POLITICS: PennAve

The week ahead in economics: finance, regulation and hiring

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Congress,Jobs,Labor,Finance and Banking,PennAve,Joseph Lawler,Economy,CFPB

Finance and financial regulation will be main features this week in Washington.

On Tuesday, officials at some of the biggest regulatory agencies, including the Federal Reserve and the Consumer Financial Protection Bureau, will testify before the House Financial Services Committee. The hearing, called by the Republican majority, will focus on the “red tape” costs that regulations place on business and consumers.

The same committee is scheduled to hold a first hearing on a set of bills referred to, collectively, as the JOBS Act 2.0, on Wednesday. The original JOBS Act -- the Jumpstart our Business Startups Act -- was a measure intended to ease certain kinds of regulations to promote funding of startups. One major provision of the bill was to boost crowdfunding platforms, such as Kickstarter, for different kinds of businesses.

Signed into law by President Obama in 2012, the JOBS Act is one of the few bipartisan bills to clear Congress since Republicans took over the House in 2010. The new set of seven bills seeks to follow that precedent by loosening several regulations relating to small business finance.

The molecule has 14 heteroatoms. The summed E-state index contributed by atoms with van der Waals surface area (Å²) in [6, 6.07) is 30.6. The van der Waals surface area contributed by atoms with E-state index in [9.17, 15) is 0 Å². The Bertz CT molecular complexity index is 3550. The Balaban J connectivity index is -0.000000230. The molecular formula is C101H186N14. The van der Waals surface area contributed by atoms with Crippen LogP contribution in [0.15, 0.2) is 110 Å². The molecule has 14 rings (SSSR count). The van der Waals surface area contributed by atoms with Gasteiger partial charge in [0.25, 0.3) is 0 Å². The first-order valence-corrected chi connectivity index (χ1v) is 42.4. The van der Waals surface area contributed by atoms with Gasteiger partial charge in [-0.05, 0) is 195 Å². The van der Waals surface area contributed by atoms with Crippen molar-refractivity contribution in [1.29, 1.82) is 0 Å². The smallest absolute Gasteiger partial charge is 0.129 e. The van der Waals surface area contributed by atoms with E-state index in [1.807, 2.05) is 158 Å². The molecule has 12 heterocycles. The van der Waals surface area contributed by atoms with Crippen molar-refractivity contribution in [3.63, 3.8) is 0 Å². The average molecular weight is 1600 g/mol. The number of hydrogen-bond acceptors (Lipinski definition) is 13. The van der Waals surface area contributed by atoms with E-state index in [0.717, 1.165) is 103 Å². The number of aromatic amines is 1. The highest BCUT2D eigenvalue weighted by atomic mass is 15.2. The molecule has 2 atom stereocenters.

On Wednesday and Thursday, the Levy Economics Institute of Bard College will host a conference in Washington on stabilizing the financial system. The event will feature, among other luminaries, Federal Reserve Governor Daniel Tarullo on Wednesday night. Tarullo is considered the de facto head of financial regulation for the central bank, as the post of vice chairman for financial supervision required by the 2010 Dodd-Frank financial reform law remains unfilled.

This week will also include a major datapoint on the health of the U.S. labor market to supplement Friday's jobs report, which showed U.S. business and governments adding 192,000 jobs in March and setting a record high for private-sector employment, with the Bureau of Labor Statistics' release of the Job Openings and Labor Turnover Survey for February.

The JOLTS report, as its known, shows the pace of labor market churn, which remains depressed more than five years after the financial crisis. It’s expected that the report will show that the total number of job openings rose above four million on the last day of February. A positive report also would show hiring and the number of voluntary quits continuing to grow.

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